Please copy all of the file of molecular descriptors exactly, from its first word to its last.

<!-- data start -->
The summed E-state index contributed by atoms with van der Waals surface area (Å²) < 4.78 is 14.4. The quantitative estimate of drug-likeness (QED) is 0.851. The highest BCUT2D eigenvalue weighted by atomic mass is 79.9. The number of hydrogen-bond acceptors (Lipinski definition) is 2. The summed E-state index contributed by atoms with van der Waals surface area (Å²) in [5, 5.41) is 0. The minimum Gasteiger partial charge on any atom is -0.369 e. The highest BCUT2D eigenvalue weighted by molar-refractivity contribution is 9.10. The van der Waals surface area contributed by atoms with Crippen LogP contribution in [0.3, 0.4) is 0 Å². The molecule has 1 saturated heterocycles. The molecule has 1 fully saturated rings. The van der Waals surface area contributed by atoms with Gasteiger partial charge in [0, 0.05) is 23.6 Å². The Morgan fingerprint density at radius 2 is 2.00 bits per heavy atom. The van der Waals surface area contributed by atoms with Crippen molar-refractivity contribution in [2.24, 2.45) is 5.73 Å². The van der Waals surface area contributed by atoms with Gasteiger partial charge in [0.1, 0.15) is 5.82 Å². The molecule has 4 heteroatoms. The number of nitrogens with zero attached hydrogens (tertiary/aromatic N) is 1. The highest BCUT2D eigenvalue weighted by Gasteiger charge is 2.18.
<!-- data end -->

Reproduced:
The summed E-state index contributed by atoms with van der Waals surface area (Å²) < 4.78 is 14.4. The quantitative estimate of drug-likeness (QED) is 0.851. The highest BCUT2D eigenvalue weighted by atomic mass is 79.9. The number of hydrogen-bond acceptors (Lipinski definition) is 2. The summed E-state index contributed by atoms with van der Waals surface area (Å²) in [5, 5.41) is 0. The minimum Gasteiger partial charge on any atom is -0.369 e. The highest BCUT2D eigenvalue weighted by molar-refractivity contribution is 9.10. The van der Waals surface area contributed by atoms with Crippen LogP contribution in [0.3, 0.4) is 0 Å². The molecule has 1 saturated heterocycles. The molecule has 1 fully saturated rings. The van der Waals surface area contributed by atoms with Gasteiger partial charge in [0, 0.05) is 23.6 Å². The Morgan fingerprint density at radius 2 is 2.00 bits per heavy atom. The van der Waals surface area contributed by atoms with Crippen molar-refractivity contribution in [2.24, 2.45) is 5.73 Å². The van der Waals surface area contributed by atoms with Gasteiger partial charge in [0.1, 0.15) is 5.82 Å². The molecule has 4 heteroatoms. The number of nitrogens with zero attached hydrogens (tertiary/aromatic N) is 1. The highest BCUT2D eigenvalue weighted by Gasteiger charge is 2.18.